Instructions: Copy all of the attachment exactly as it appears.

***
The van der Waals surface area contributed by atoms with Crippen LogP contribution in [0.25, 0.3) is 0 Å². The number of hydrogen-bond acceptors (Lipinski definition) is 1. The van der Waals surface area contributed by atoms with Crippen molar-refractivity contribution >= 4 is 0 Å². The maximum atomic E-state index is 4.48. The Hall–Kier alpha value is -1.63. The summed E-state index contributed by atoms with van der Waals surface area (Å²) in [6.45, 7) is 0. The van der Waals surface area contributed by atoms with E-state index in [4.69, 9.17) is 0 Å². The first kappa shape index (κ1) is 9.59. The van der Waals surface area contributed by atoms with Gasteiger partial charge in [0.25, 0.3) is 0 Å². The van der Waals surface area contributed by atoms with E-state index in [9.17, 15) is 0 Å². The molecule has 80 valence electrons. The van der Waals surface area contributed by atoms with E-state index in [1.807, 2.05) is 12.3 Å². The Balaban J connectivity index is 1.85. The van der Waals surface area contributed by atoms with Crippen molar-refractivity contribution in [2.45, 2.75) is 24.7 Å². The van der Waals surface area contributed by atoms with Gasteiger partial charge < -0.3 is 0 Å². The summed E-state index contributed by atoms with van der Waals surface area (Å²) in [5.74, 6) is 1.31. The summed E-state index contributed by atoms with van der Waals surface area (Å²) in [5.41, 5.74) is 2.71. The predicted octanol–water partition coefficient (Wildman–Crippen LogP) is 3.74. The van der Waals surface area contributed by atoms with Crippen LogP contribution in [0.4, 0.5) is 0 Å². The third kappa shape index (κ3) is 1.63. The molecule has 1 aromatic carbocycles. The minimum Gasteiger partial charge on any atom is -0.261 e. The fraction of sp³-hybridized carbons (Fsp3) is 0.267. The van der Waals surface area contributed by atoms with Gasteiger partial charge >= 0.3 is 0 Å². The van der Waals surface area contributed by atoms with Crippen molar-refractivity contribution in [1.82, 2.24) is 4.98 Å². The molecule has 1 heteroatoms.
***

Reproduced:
The van der Waals surface area contributed by atoms with Crippen LogP contribution in [0.25, 0.3) is 0 Å². The number of hydrogen-bond acceptors (Lipinski definition) is 1. The van der Waals surface area contributed by atoms with Crippen molar-refractivity contribution >= 4 is 0 Å². The maximum atomic E-state index is 4.48. The Hall–Kier alpha value is -1.63. The summed E-state index contributed by atoms with van der Waals surface area (Å²) in [6.45, 7) is 0. The van der Waals surface area contributed by atoms with E-state index in [4.69, 9.17) is 0 Å². The first kappa shape index (κ1) is 9.59. The van der Waals surface area contributed by atoms with Gasteiger partial charge in [0.25, 0.3) is 0 Å². The van der Waals surface area contributed by atoms with E-state index in [9.17, 15) is 0 Å². The molecule has 80 valence electrons. The van der Waals surface area contributed by atoms with E-state index in [1.807, 2.05) is 12.3 Å². The Balaban J connectivity index is 1.85. The van der Waals surface area contributed by atoms with Crippen molar-refractivity contribution in [2.45, 2.75) is 24.7 Å². The van der Waals surface area contributed by atoms with Gasteiger partial charge < -0.3 is 0 Å². The summed E-state index contributed by atoms with van der Waals surface area (Å²) in [5.74, 6) is 1.31. The summed E-state index contributed by atoms with van der Waals surface area (Å²) in [5.41, 5.74) is 2.71. The predicted octanol–water partition coefficient (Wildman–Crippen LogP) is 3.74. The van der Waals surface area contributed by atoms with Crippen LogP contribution in [0.4, 0.5) is 0 Å². The third kappa shape index (κ3) is 1.63. The molecule has 1 aromatic carbocycles. The minimum Gasteiger partial charge on any atom is -0.261 e. The fraction of sp³-hybridized carbons (Fsp3) is 0.267. The van der Waals surface area contributed by atoms with Gasteiger partial charge >= 0.3 is 0 Å². The van der Waals surface area contributed by atoms with Crippen molar-refractivity contribution in [1.82, 2.24) is 4.98 Å². The molecule has 1 heteroatoms.